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In first order logic, there can be different deductive systems:

A deductive system is used to demonstrate, on a purely syntactic basis, that one formula is a logical consequence of another formula. There are many such systems for first-order logic, including Hilbert-style deductive systems, natural deduction, the sequent calculus, the tableaux method, and resolution.

Boolos' Computability and Logic (5ed) says in Section 14.3 on p184

Despite the diversity of approaches possible, the aim of any approach is to set up a system of rules with the properties that if D is deducible from $\Gamma$, then D is a consequence of $\Gamma$ (soundness), and that if D is a consequence of $\Gamma$, then D is formally deducible from $\Gamma$ (completeness). Clearly, all systems of rules that achieve these aims will be equivalent to each other in the sense that D will be deducible from in the one system if and only if D is deducible from $\Gamma$ in the other system.

Is it correct that the equivalence between different deductive systems is defined in terms of derivability relations between (sets of) formulas?

Is it correct that derivability relations between (sets of) formulas are determined solely by inference rules, not by axioms?

Does the equivalence between different deductive systems disregard the choice of axioms? Different choices of axioms can lead to different sets of theorems, even with the same set of inference rules. So can different but equivalent deductive systems have different sets of axioms and therefore different sets of theorems?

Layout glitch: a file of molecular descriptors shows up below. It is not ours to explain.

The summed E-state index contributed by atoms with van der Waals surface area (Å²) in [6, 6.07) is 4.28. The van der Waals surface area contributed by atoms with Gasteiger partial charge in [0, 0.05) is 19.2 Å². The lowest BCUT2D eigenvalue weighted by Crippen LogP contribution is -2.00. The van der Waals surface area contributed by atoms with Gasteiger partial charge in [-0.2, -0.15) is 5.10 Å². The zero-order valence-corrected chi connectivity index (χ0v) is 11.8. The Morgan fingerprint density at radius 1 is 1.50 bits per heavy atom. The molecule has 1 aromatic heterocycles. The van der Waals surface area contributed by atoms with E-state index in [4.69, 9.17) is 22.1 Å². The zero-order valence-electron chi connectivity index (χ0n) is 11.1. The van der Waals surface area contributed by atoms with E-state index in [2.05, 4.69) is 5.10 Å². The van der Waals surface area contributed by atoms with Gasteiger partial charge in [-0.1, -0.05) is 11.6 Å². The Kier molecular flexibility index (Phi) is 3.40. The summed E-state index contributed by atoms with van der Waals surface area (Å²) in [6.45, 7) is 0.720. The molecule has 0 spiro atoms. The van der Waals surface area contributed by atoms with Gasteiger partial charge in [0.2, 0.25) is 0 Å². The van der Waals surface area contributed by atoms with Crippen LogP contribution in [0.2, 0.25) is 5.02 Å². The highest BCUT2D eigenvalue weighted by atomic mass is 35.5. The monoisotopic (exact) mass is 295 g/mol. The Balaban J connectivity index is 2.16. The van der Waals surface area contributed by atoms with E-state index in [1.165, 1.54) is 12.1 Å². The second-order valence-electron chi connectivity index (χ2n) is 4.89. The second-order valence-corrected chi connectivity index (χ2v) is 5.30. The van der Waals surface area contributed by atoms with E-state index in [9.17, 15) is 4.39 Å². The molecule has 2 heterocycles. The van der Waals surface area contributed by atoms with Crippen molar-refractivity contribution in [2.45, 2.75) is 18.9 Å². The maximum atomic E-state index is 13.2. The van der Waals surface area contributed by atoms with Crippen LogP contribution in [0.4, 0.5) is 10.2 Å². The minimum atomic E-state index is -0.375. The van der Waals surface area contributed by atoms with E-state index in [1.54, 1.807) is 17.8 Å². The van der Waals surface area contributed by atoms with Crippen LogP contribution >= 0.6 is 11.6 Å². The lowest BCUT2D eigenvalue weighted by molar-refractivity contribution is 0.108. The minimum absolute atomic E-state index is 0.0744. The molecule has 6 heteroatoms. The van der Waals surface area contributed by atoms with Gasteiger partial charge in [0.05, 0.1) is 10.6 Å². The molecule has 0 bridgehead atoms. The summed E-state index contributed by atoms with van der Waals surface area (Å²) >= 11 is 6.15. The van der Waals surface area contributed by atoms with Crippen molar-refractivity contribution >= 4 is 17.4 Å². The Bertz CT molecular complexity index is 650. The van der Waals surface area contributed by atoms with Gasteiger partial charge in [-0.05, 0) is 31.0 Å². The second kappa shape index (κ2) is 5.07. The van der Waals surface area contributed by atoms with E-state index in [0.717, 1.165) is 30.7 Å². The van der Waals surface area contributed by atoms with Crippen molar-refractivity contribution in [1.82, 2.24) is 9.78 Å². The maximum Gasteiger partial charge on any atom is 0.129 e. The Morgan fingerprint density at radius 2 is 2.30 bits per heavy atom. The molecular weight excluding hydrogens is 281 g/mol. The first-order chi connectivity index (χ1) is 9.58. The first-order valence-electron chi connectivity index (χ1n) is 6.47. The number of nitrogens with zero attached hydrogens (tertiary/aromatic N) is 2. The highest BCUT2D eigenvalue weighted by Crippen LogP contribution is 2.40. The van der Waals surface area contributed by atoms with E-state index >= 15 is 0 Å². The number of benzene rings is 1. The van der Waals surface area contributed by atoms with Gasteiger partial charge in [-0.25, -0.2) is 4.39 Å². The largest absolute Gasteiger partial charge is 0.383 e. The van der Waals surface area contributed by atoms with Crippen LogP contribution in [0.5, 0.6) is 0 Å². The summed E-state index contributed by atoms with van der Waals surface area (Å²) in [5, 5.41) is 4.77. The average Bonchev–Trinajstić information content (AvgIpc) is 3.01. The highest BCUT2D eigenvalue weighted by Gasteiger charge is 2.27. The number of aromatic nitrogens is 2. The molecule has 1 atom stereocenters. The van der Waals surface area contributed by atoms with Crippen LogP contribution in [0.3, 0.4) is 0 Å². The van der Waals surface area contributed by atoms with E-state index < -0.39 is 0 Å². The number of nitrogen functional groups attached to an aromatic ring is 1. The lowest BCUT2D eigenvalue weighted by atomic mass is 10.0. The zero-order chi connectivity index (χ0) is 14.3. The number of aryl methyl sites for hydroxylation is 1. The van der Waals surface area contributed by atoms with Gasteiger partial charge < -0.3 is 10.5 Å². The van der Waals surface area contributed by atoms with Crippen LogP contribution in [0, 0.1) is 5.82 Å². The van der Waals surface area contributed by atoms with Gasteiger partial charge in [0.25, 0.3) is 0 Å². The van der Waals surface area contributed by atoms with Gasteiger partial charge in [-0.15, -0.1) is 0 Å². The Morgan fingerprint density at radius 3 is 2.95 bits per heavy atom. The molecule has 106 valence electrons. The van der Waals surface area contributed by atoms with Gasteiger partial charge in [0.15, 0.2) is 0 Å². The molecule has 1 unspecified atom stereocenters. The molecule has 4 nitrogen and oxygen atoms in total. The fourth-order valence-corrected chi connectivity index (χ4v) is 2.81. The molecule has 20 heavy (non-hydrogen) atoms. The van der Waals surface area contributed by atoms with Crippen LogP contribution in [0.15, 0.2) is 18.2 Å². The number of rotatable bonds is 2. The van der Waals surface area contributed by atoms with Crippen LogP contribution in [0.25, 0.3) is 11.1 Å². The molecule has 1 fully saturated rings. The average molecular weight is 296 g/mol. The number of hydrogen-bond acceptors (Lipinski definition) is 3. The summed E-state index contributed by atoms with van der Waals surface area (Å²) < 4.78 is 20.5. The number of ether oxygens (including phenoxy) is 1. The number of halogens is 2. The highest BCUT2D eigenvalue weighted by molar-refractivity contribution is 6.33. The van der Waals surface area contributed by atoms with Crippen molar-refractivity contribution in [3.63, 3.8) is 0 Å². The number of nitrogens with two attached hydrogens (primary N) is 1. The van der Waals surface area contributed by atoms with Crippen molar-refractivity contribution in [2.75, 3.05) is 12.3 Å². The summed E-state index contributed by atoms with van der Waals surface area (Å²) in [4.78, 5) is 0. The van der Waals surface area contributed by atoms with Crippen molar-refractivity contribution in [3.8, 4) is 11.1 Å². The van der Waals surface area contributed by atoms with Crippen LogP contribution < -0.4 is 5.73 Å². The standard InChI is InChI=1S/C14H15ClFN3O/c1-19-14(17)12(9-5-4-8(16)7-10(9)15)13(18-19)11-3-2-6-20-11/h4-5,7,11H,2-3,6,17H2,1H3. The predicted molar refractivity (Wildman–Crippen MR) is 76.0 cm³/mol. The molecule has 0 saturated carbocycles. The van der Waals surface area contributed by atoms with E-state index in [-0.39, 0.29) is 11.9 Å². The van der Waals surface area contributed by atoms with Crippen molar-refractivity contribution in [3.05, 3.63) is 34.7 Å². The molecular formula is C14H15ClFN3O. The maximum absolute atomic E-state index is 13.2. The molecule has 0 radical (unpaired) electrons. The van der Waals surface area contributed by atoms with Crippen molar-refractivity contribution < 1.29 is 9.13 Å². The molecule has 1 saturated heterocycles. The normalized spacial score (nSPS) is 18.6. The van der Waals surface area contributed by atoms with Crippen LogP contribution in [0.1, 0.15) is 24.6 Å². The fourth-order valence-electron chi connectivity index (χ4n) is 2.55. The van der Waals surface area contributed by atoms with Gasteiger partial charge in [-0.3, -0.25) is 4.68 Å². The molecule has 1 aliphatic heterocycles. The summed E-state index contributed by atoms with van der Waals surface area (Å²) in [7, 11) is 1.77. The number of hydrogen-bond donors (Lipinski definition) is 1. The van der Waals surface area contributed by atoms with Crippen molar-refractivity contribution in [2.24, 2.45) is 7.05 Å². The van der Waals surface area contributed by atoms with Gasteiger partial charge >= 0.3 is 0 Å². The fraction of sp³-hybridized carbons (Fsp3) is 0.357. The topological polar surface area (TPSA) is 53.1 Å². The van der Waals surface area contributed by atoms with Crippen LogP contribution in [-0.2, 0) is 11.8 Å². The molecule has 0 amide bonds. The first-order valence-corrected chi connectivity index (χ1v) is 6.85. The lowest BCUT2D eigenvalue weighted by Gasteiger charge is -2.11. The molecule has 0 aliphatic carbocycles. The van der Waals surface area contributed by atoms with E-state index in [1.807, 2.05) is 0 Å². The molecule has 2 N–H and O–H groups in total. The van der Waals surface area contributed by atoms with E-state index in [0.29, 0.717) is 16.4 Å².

Thanks.

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Is it correct that the equivalence between different deductive systems is defined in terms of derivability relations between (sets of) formulas?

Yes, this is just what the previous sentence says:

D will be deducible from in the one system if and only if D is deducible from Γ in the other system

In formal notation, the derivability relation of a deductive system $A$ is

$$R_{\vdash_A} = \{\langle \Gamma, D \rangle: \Gamma \vdash_A D\}$$

where $\Gamma$ is a (possibly empty) set of formulas, $D$ is a formula, and $\Gamma \vdash_A D$ means "$D$ is derivable from assumptions $\Gamma$ in the deduction system $A$".

Two deduction systems $A, B$ are equivalent iff they give rise to the same derivability relation, i.e. iff for all sets of formulas $\Gamma$ and formulas $D$, $$\Gamma \vdash_A D\ \Longleftrightarrow\ \Gamma \vdash_B D$$

Is it correct that derivability relations between (sets of) formulas are determined solely by inference rules, not by axioms?

and

Does the equivalence between different deductive systems disregard the choice of axioms?

No. If the deduction system includes axioms, then the derivability relation will also be determined by these axioms. As you write below: Different choices of axioms can lead to different sets of theorems, i.e. to different derivability relations.

Different choices of axioms can lead to different sets of theorems, even with the same set of inference rules. So can different but equivalent deductive systems have different sets of axioms and therefore different sets of theorems?

If the different axioms lead to different sets of theorems, then by the very definition of equality they are not equivalent. Because then there are formulas $D$ such that $\vdash_A D$ but $\not \vdash_B D$.
If two deduction systems are equivalent, then, as a special instance of the above definition with $\Gamma = \emptyset$, for any formula $D$, $$\vdash_A D\ \Longleftrightarrow\ \vdash_B D$$ that is, A and B prove the same theorems.

Recall that $D$ being derivable without assumptions in a certain deduction system $A$ (written $\vdash_A D$) is the very definition of $D$ being a theorem in that system.

So the answer to your head question

Does equivalence between different deductive systems consider choices of axioms?

is yes: Choices of axioms may affect the derivability relation, and thereby the equivalence between deductive systems.

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